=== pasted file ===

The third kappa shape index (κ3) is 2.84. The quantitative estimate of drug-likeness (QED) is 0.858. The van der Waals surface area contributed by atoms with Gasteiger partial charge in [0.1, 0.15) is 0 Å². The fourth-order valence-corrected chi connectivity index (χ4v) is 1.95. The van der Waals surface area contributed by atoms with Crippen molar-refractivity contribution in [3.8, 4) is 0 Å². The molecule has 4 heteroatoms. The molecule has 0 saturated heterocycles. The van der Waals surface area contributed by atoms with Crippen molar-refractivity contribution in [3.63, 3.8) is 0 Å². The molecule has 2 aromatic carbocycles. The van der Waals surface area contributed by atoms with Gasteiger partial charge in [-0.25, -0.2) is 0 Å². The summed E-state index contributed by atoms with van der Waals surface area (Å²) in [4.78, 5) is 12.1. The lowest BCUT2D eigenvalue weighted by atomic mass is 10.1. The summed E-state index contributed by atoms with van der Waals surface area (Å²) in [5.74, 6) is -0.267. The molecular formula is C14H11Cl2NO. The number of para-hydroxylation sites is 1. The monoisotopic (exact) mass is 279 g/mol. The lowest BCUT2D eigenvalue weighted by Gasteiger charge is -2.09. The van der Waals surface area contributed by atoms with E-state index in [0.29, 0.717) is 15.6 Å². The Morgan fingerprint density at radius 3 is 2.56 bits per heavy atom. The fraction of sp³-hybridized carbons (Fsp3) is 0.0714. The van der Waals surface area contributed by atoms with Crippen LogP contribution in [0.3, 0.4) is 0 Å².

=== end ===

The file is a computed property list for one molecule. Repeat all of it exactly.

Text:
The third kappa shape index (κ3) is 2.84. The quantitative estimate of drug-likeness (QED) is 0.858. The van der Waals surface area contributed by atoms with Gasteiger partial charge in [0.1, 0.15) is 0 Å². The fourth-order valence-corrected chi connectivity index (χ4v) is 1.95. The van der Waals surface area contributed by atoms with Crippen molar-refractivity contribution in [3.8, 4) is 0 Å². The molecule has 4 heteroatoms. The molecule has 0 saturated heterocycles. The van der Waals surface area contributed by atoms with Crippen molar-refractivity contribution in [3.63, 3.8) is 0 Å². The molecule has 2 aromatic carbocycles. The van der Waals surface area contributed by atoms with Gasteiger partial charge in [-0.25, -0.2) is 0 Å². The summed E-state index contributed by atoms with van der Waals surface area (Å²) in [4.78, 5) is 12.1. The lowest BCUT2D eigenvalue weighted by atomic mass is 10.1. The summed E-state index contributed by atoms with van der Waals surface area (Å²) in [5.74, 6) is -0.267. The molecular formula is C14H11Cl2NO. The number of para-hydroxylation sites is 1. The monoisotopic (exact) mass is 279 g/mol. The lowest BCUT2D eigenvalue weighted by Gasteiger charge is -2.09. The van der Waals surface area contributed by atoms with E-state index in [0.29, 0.717) is 15.6 Å². The Morgan fingerprint density at radius 3 is 2.56 bits per heavy atom. The fraction of sp³-hybridized carbons (Fsp3) is 0.0714. The van der Waals surface area contributed by atoms with Crippen LogP contribution in [0.3, 0.4) is 0 Å².